Jewish World Review Jan. 9, 2000 / 14 Teves 5761
Bush and Democrats can deal
IN SPITE of still smoldering bitterness over the presidential election endgame, it ought to be possible for President-elect George W. Bush to achieve some bipartisan legislative successes this year.
There are agreements to be had on education, Medicare reform, patients' rights and even tax cuts if Bush plays his cards skillfully.
That means demonstrating a cooperative spirit with Democratic leaders, then bargaining hard for what he wants, winning over as many moderate Democrats as he can, and caving in only if he has to.
For sure, Bush ought to take up a suggestion made by Senate Democratic Leader Thomas Daschle, S.D., and hold regular weekly meetings with top Democrats to keep the lines of communication open.
"There's great benefit to be had in regularized contact," Daschle told me in a recent interview. "It prevents misunderstandings. It gives everybody a chance to clear the air, to ask, 'What did you mean when you said that? Why did you do that?'"
Bush's ability to attract only one or maybe two Democrats into Cabinet-level jobs is one indication that bipartisanship won't be easy. Moreover, it's practically gospel among Democratic activists that Bush's presidency is "illegitimate," handed to him by conservatives on the Supreme Court.
Incoming Democratic National Committee Chairman Terry McAuliffe said in a party leaders' conference call in late December, "Let George W. Bush have a good week. Let him have a good inauguration. But we need to give these Republicans the same honeymoon they gave us: none."
African-American Democrats, such as the Rev. Jesse Jackson and the Rev. Al Sharpton, are especially bitter about Bush's victory and are not likely to be mollified by the fact that Bush's Cabinet "looks like America," ethnically speaking, every bit as much as Bill Clinton's did.
Bush's first batch of top-level appointees includes three African-Americans (as many as Clinton's did), six women (one more than Clinton appointed) and three Hispanics (one more than Clinton named).
Among his top-level White House aides, Bush has a female African-American, a white woman and a Latino male. Clinton's original inner circle contained, apart from first lady Hillary Rodham Clinton, only white males.
By the definition of some Democrats, no matter how much he demonstrates that he believes in diversity, Bush can't be bipartisan unless he adopts Democratic priorities from the get-go.
That's not true. Bush is best off sticking to his "compassionate conservative" agenda, fighting for it as hard as he can and cutting deals with his base behind him.
Bush has started out sending mixed signals on private-school vouchers, the most controversial item on his education agenda. Bush spokesman Ari Fleischer disputed a Washington Post story that said Bush was prepared to drop vouchers in order to get his program passed, but the denial was tepid.
Bush may have to give up that item, but signaling a cave-in upfront only invites Democrats to try to win other concessions. He would be better off taking the suggestion of columnist Matthew Miller and increasing the value of vouchers to parents in failing school districts to an amount that might actually enable them to pay tuition at parochial schools.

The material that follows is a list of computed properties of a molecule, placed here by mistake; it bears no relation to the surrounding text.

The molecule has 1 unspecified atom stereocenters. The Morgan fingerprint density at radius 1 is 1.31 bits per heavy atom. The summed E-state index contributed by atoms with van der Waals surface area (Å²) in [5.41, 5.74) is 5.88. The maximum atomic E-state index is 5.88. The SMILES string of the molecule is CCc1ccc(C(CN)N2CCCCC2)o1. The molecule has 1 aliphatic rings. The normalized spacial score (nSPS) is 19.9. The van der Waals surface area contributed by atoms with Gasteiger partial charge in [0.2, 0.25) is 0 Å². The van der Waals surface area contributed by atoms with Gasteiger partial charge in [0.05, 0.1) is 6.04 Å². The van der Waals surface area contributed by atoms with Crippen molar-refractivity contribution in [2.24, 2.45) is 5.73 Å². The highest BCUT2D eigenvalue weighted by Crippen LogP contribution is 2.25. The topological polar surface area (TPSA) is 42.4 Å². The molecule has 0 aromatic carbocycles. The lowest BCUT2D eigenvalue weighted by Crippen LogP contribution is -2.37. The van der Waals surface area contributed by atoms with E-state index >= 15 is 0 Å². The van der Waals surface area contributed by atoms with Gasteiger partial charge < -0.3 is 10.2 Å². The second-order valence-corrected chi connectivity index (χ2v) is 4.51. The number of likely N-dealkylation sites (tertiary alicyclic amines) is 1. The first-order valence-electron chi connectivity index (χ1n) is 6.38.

Such a plan might help Bush win support from middle-class African-Americans, since most polls show they favor vouchers as an escape from bad public schools.
On Medicare reform, Bush's obvious opportunity for bipartisanship is to back the prescription drug proposal of Sens. John Breaux, D-La., and Bill Frist, R-Tenn., which combines direct subsidies to seniors with administration outside the existing Medicare bureaucracy.
Democrats favor providing drugs through the existing Medicare system, but the Breaux-Frist bill may face more serious difficulty from Rep. Bill Thomas, R-Calif., whose proposal calls for subsidizing private insurance companies and keeping the Medicare bureaucracy.
If Bush is going to cave on anything, it's likely to be his "helping hands" proposal, a temporary block grant to states that makes it easier for seniors to buy drugs while a new federal program gets up and running.
Incoming Senate Finance Chairman Chuck Grassley, R-Iowa, favors creating a short-term bipartisan commission to iron out Medicare differences.
On taxes Bush ought to push for his full $1.3 trillion package. He has two new good arguments going for it: the rapidly weakening economy that needs a boost and increased estimates of the 10-year federal budget surplus.
Grassley thinks Bush and Congress should enact a broad tax cut by April 15, acknowledging that the president-elect may have to settle for a higher tax rate than his proposed 33 percent and, possibly, less than $1.3 trillion.
However, he ought to try to get what he wants first. He should smile and reach out, but the more he wins, the more Democrats will respect
JWR contributor Morton Kondracke is executive editor of Roll Call, the newspaper of Capitol Hill. Send your comments to him by clicking here.
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